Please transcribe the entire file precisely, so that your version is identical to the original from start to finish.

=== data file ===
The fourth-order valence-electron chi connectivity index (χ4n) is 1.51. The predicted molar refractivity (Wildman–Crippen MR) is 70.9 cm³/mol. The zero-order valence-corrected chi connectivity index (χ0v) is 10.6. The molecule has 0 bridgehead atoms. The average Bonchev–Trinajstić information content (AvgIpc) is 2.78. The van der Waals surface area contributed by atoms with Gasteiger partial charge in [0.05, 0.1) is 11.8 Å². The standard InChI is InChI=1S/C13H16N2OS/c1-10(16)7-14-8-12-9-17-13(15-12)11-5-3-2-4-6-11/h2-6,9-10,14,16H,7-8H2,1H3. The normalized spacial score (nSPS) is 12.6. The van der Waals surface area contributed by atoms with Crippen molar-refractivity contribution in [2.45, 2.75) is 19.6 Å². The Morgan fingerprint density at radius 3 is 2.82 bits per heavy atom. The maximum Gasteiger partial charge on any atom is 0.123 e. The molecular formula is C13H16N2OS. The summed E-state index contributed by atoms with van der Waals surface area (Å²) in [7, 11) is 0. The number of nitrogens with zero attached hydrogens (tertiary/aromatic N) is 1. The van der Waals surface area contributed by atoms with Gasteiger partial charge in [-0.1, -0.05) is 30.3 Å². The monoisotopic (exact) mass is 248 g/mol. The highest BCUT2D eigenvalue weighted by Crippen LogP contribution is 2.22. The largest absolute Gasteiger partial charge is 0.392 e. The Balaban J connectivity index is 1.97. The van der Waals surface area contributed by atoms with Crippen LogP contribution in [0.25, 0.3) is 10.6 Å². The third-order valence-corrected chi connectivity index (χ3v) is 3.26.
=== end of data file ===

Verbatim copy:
The fourth-order valence-electron chi connectivity index (χ4n) is 1.51. The predicted molar refractivity (Wildman–Crippen MR) is 70.9 cm³/mol. The zero-order valence-corrected chi connectivity index (χ0v) is 10.6. The molecule has 0 bridgehead atoms. The average Bonchev–Trinajstić information content (AvgIpc) is 2.78. The van der Waals surface area contributed by atoms with Gasteiger partial charge in [0.05, 0.1) is 11.8 Å². The standard InChI is InChI=1S/C13H16N2OS/c1-10(16)7-14-8-12-9-17-13(15-12)11-5-3-2-4-6-11/h2-6,9-10,14,16H,7-8H2,1H3. The normalized spacial score (nSPS) is 12.6. The van der Waals surface area contributed by atoms with Crippen molar-refractivity contribution in [2.45, 2.75) is 19.6 Å². The Morgan fingerprint density at radius 3 is 2.82 bits per heavy atom. The maximum Gasteiger partial charge on any atom is 0.123 e. The molecular formula is C13H16N2OS. The summed E-state index contributed by atoms with van der Waals surface area (Å²) in [7, 11) is 0. The number of nitrogens with zero attached hydrogens (tertiary/aromatic N) is 1. The van der Waals surface area contributed by atoms with Gasteiger partial charge in [-0.1, -0.05) is 30.3 Å². The monoisotopic (exact) mass is 248 g/mol. The highest BCUT2D eigenvalue weighted by Crippen LogP contribution is 2.22. The largest absolute Gasteiger partial charge is 0.392 e. The Balaban J connectivity index is 1.97. The van der Waals surface area contributed by atoms with Crippen LogP contribution in [0.25, 0.3) is 10.6 Å². The third-order valence-corrected chi connectivity index (χ3v) is 3.26.